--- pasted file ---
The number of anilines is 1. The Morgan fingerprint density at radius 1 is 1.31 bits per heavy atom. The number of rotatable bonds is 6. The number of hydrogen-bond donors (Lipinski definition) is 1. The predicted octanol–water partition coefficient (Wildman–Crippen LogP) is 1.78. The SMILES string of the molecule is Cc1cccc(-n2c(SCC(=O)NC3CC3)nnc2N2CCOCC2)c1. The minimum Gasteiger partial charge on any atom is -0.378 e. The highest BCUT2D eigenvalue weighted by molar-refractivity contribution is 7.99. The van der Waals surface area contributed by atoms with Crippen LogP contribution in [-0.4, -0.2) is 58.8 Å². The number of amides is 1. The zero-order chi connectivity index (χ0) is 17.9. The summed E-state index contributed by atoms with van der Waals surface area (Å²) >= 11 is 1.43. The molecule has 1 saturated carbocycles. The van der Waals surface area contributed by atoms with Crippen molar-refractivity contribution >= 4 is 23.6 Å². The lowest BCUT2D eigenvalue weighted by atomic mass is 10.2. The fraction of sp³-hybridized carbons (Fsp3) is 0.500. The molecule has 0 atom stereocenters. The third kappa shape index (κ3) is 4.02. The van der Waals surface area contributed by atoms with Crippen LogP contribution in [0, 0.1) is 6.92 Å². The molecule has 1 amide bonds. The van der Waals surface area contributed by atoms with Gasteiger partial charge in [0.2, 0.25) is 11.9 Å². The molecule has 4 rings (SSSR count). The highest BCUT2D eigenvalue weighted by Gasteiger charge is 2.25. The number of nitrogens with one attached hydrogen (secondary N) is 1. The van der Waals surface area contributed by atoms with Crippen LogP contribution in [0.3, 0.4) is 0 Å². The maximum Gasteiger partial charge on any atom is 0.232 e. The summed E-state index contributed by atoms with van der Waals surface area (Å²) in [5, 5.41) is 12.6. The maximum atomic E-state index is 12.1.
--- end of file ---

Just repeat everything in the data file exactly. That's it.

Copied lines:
The number of anilines is 1. The Morgan fingerprint density at radius 1 is 1.31 bits per heavy atom. The number of rotatable bonds is 6. The number of hydrogen-bond donors (Lipinski definition) is 1. The predicted octanol–water partition coefficient (Wildman–Crippen LogP) is 1.78. The SMILES string of the molecule is Cc1cccc(-n2c(SCC(=O)NC3CC3)nnc2N2CCOCC2)c1. The minimum Gasteiger partial charge on any atom is -0.378 e. The highest BCUT2D eigenvalue weighted by molar-refractivity contribution is 7.99. The van der Waals surface area contributed by atoms with Crippen LogP contribution in [-0.4, -0.2) is 58.8 Å². The number of amides is 1. The zero-order chi connectivity index (χ0) is 17.9. The summed E-state index contributed by atoms with van der Waals surface area (Å²) >= 11 is 1.43. The molecule has 1 saturated carbocycles. The van der Waals surface area contributed by atoms with Crippen molar-refractivity contribution >= 4 is 23.6 Å². The lowest BCUT2D eigenvalue weighted by atomic mass is 10.2. The fraction of sp³-hybridized carbons (Fsp3) is 0.500. The molecule has 0 atom stereocenters. The third kappa shape index (κ3) is 4.02. The van der Waals surface area contributed by atoms with Crippen LogP contribution in [0, 0.1) is 6.92 Å². The molecule has 1 amide bonds. The van der Waals surface area contributed by atoms with Gasteiger partial charge in [0.2, 0.25) is 11.9 Å². The molecule has 4 rings (SSSR count). The highest BCUT2D eigenvalue weighted by Gasteiger charge is 2.25. The number of nitrogens with one attached hydrogen (secondary N) is 1. The van der Waals surface area contributed by atoms with Crippen LogP contribution in [0.3, 0.4) is 0 Å². The maximum Gasteiger partial charge on any atom is 0.232 e. The summed E-state index contributed by atoms with van der Waals surface area (Å²) in [5, 5.41) is 12.6. The maximum atomic E-state index is 12.1.